The herpes virus is probably more common than you think.
Half of the population in the United States has Herpes Simplex-1, the oral strain of herpes, which causes cold sores to grow around a person’s lips. According to the Center for Disease Control and Prevention (CDC), however, many people with HSV-1 don’t show any symptoms of the virus.
HSV-2, genital herpes, is carried by one in six Americans.
There’s good news though.
Recent research conducted by the American Society for Microbiology suggests that the development of their new vaccine “could reduce the activity of the [HSV-2] virus, leading to fewer outbreaks and maybe even a lower transmission rate,” Dr. Kenneth Fife write in his report.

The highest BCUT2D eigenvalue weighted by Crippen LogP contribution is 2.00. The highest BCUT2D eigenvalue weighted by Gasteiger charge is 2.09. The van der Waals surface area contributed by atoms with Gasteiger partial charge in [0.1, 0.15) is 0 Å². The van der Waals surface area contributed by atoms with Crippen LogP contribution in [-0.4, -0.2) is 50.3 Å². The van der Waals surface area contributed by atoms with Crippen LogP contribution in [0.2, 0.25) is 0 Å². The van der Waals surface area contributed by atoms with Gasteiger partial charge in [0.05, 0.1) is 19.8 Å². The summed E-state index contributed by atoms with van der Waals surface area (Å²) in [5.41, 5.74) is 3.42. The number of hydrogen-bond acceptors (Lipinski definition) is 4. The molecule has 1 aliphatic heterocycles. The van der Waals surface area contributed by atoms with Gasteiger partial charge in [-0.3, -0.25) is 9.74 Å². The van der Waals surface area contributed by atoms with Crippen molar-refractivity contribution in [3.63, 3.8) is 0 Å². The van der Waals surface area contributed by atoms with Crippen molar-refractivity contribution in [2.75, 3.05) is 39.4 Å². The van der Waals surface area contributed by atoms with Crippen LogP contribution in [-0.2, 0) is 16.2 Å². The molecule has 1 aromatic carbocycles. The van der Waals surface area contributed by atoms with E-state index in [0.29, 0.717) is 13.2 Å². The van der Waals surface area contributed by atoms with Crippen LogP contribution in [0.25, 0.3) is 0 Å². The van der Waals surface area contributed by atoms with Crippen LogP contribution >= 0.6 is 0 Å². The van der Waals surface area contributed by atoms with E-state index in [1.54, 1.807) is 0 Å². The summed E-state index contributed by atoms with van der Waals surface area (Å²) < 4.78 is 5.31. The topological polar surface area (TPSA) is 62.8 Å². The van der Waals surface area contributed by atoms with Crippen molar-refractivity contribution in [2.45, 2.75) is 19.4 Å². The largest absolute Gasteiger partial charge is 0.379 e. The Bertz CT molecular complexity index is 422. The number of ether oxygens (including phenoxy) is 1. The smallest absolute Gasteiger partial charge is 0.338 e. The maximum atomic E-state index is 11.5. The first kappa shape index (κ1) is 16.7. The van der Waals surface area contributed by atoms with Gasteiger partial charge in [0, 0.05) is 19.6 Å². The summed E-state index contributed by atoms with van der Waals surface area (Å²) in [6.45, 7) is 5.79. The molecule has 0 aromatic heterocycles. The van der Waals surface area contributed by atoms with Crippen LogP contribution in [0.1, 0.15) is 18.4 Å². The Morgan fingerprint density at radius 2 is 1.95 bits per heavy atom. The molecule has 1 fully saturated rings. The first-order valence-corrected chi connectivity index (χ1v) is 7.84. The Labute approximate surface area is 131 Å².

The vaccine wouldn’t necessarily cure the herpes virus, but it would boost and support the immune system in preventing outbreaks.
GEN-003, the new, proposed vaccine, has only been used on a small number of patients thus far, but the results seem to be positive. After further development, doctors are hoping that the GEN-003 treatment would be administered in three different injections that would reduce the activity of the virus, as well as the number of days an outbreak lasted. The treatment should be effective for up to one year.
Although nothing is fully conclusive right now, Dr. Fife is hopeful as they move forward. "The importance of these clinical findings is that it represents a new approach to treatment, and may provide a new option for patients suffering from chronic, recurrent genital herpes,” he says.